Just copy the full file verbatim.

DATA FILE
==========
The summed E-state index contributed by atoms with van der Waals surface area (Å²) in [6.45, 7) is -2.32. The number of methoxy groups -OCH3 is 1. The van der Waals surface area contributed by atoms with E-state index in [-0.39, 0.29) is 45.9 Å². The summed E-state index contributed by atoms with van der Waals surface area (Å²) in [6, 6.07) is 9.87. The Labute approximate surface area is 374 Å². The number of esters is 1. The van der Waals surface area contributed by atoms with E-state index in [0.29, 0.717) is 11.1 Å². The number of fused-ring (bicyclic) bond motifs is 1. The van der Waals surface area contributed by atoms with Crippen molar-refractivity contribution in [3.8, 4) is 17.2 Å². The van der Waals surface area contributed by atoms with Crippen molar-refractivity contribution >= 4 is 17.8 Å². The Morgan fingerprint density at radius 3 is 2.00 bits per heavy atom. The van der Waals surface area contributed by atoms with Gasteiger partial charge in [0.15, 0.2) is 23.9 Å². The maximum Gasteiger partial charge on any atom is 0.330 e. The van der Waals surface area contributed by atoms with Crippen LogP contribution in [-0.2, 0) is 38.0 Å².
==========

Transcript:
The summed E-state index contributed by atoms with van der Waals surface area (Å²) in [6.45, 7) is -2.32. The number of methoxy groups -OCH3 is 1. The van der Waals surface area contributed by atoms with E-state index in [-0.39, 0.29) is 45.9 Å². The summed E-state index contributed by atoms with van der Waals surface area (Å²) in [6, 6.07) is 9.87. The Labute approximate surface area is 374 Å². The number of esters is 1. The van der Waals surface area contributed by atoms with E-state index in [0.29, 0.717) is 11.1 Å². The number of fused-ring (bicyclic) bond motifs is 1. The van der Waals surface area contributed by atoms with Crippen molar-refractivity contribution in [3.8, 4) is 17.2 Å². The van der Waals surface area contributed by atoms with Crippen molar-refractivity contribution >= 4 is 17.8 Å². The Morgan fingerprint density at radius 3 is 2.00 bits per heavy atom. The van der Waals surface area contributed by atoms with Gasteiger partial charge in [0.15, 0.2) is 23.9 Å². The maximum Gasteiger partial charge on any atom is 0.330 e. The van der Waals surface area contributed by atoms with Crippen LogP contribution in [-0.2, 0) is 38.0 Å².